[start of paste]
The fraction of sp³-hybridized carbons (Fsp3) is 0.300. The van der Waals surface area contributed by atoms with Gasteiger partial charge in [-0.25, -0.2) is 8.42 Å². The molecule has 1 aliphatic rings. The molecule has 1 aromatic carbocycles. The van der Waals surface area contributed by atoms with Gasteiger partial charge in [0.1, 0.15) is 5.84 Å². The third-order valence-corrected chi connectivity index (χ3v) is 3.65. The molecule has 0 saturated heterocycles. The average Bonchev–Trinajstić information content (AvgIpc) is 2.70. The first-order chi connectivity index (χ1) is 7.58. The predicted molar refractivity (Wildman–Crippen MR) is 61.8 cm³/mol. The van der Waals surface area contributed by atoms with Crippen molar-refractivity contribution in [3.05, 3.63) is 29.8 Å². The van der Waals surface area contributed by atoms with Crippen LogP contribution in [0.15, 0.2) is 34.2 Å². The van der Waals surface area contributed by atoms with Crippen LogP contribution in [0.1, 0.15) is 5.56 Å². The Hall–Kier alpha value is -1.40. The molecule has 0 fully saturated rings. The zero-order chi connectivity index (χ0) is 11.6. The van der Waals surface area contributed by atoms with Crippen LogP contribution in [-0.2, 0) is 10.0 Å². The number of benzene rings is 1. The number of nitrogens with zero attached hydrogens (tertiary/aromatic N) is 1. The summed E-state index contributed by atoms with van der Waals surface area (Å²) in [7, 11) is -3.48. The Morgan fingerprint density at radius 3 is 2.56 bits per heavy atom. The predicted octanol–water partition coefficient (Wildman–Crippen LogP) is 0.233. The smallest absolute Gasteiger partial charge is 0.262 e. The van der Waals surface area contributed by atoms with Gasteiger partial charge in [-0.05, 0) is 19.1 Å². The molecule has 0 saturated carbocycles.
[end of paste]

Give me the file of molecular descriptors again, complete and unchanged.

The fraction of sp³-hybridized carbons (Fsp3) is 0.300. The van der Waals surface area contributed by atoms with Gasteiger partial charge in [-0.25, -0.2) is 8.42 Å². The molecule has 1 aliphatic rings. The molecule has 1 aromatic carbocycles. The van der Waals surface area contributed by atoms with Gasteiger partial charge in [0.1, 0.15) is 5.84 Å². The third-order valence-corrected chi connectivity index (χ3v) is 3.65. The molecule has 0 saturated heterocycles. The average Bonchev–Trinajstić information content (AvgIpc) is 2.70. The first-order chi connectivity index (χ1) is 7.58. The predicted molar refractivity (Wildman–Crippen MR) is 61.8 cm³/mol. The van der Waals surface area contributed by atoms with Crippen molar-refractivity contribution in [3.05, 3.63) is 29.8 Å². The van der Waals surface area contributed by atoms with Crippen LogP contribution in [0.15, 0.2) is 34.2 Å². The van der Waals surface area contributed by atoms with Crippen LogP contribution in [0.1, 0.15) is 5.56 Å². The Hall–Kier alpha value is -1.40. The molecule has 0 fully saturated rings. The zero-order chi connectivity index (χ0) is 11.6. The van der Waals surface area contributed by atoms with Crippen LogP contribution in [-0.2, 0) is 10.0 Å². The number of benzene rings is 1. The number of nitrogens with zero attached hydrogens (tertiary/aromatic N) is 1. The summed E-state index contributed by atoms with van der Waals surface area (Å²) in [7, 11) is -3.48. The Morgan fingerprint density at radius 3 is 2.56 bits per heavy atom. The predicted octanol–water partition coefficient (Wildman–Crippen LogP) is 0.233. The smallest absolute Gasteiger partial charge is 0.262 e. The van der Waals surface area contributed by atoms with Gasteiger partial charge in [-0.05, 0) is 19.1 Å². The molecule has 0 saturated carbocycles.